After some protracted teasing and scores of rumours, the Mercedes-AMG GT Concept has now arrived at the 2017 Geneva Motor Show, and it comes packing some considerable heat – the 4.0 litre, twin-turbocharged petrol AMG V8 comes with a lithium-ion battery-powered boost.

In the battle of the performance four-door coupes, the GT Concept appears to have the new Porsche Panamera S E-Hybrid licked in the performance stakes – the hybrid Merc’s 815 hp and sub-three second 0-100 km/h sprint time betters the 680 hp and 3.4-second 0-100 km/h of its plug-in Zuffenhausen rival – in GT Concept form, at least.

Mercedes-AMG says the GT Concept’s hybrid powertrain was developed with the engineers at Mercedes-AMG High Performance Powertrains, and claims that the battery pack is constantly charged whilst it is driven, to always have “the full amount of electrical power available.”

The GT Concept’s hybrid powertrain is incorporated into the fully variable 4Matic+ driveline, though it drives the rear axle exclusively, while torque vectoring enables output to be apprortioned to each wheel individually. The GT Concept’s powertrain is operable in three modes: pure EV mode, petrol engine only or hybrid with both drive sources in action.

The battery is recharged via brake energy regeneration, in addition to input from the internal combustion engine once the battery’s charge level has dropped below a pre-determined threshold.

As intimated earlier, the GT Concept is the second AMG model to receive the brand’s EQ Power+ designation after the W08 F1 racer. The new badging will also represent all of Mercedes-AMG’s future performance hybrids models. The branding is located on the GT Concept’s external rear view cameras, replacing normal mirrors.

The chance to showcase new possibilities in aesthetics hasn’t been foregone, and on the illumination front Mercedes-AMG employs ‘nano-active fibre technology’ on the GT Concept’s daytime running lights, as well as on its tail lamps. A flexible light cord lends the GT Concept a three-dimensional illumination effect, while a pair of tubular rod lights serve the DRL function in addition to the LED headlamp.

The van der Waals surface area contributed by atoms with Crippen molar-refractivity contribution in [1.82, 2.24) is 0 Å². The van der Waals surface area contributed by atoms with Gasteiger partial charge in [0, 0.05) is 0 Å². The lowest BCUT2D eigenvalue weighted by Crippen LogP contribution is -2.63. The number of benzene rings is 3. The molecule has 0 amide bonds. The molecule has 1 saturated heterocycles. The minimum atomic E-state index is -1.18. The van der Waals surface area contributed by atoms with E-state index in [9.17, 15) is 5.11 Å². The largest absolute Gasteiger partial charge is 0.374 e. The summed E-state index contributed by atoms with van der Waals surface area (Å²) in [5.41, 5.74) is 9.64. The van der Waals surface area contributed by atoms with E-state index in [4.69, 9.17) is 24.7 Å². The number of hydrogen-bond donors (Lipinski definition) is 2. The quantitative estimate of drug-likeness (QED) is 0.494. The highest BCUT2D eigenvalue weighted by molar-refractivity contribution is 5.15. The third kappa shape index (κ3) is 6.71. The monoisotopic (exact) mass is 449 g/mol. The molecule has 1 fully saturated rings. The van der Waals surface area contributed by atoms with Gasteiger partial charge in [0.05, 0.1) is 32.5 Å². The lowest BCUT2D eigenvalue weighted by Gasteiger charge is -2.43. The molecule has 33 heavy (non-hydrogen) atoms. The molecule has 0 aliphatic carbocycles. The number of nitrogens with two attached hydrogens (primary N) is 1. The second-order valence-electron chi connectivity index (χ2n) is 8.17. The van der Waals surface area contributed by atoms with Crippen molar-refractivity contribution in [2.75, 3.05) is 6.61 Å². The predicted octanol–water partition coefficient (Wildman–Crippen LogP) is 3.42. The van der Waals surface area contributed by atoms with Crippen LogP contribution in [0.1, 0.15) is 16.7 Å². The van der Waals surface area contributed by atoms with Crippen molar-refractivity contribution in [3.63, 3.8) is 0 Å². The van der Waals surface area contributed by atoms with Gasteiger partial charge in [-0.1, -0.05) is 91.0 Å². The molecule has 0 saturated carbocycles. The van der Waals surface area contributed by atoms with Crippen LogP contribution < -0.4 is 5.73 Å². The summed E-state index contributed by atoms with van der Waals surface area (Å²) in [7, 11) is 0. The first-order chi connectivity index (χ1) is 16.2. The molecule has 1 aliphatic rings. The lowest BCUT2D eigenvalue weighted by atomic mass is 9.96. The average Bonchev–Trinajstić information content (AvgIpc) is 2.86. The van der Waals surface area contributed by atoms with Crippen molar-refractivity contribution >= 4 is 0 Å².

Continuing along the rear end, the tail lamps employ the same technology, housed beneath the 3D lens of the rear lamp assemblies. As seen in earlier leaked images, the wide, pronounced carbon-fibre diffuser and centrally-mounted exhaust outlet builds upon the GT range’s visual identity, specifically from the GT R.

The motorsport connection is further made with application of carbon-fibre exterior components on its roof, front spoilers, rear diffuser and side sill panels. Stopping power for the GT Concept comes courtesy of an AMG-branded carbon-ceramic brake system, with calipers painted in bronze.

As a technology demonstrator concept cars so often take the role of, the GT Concept is the first of Daimler products to employ a modular battery pack that is scalable to suit specific applications, says Mercedes-AMG. With the GT Concept also being just the second EQ Power+ product, it can be taken as read that eletrification will feature in the company’s future products as a performance enhancer.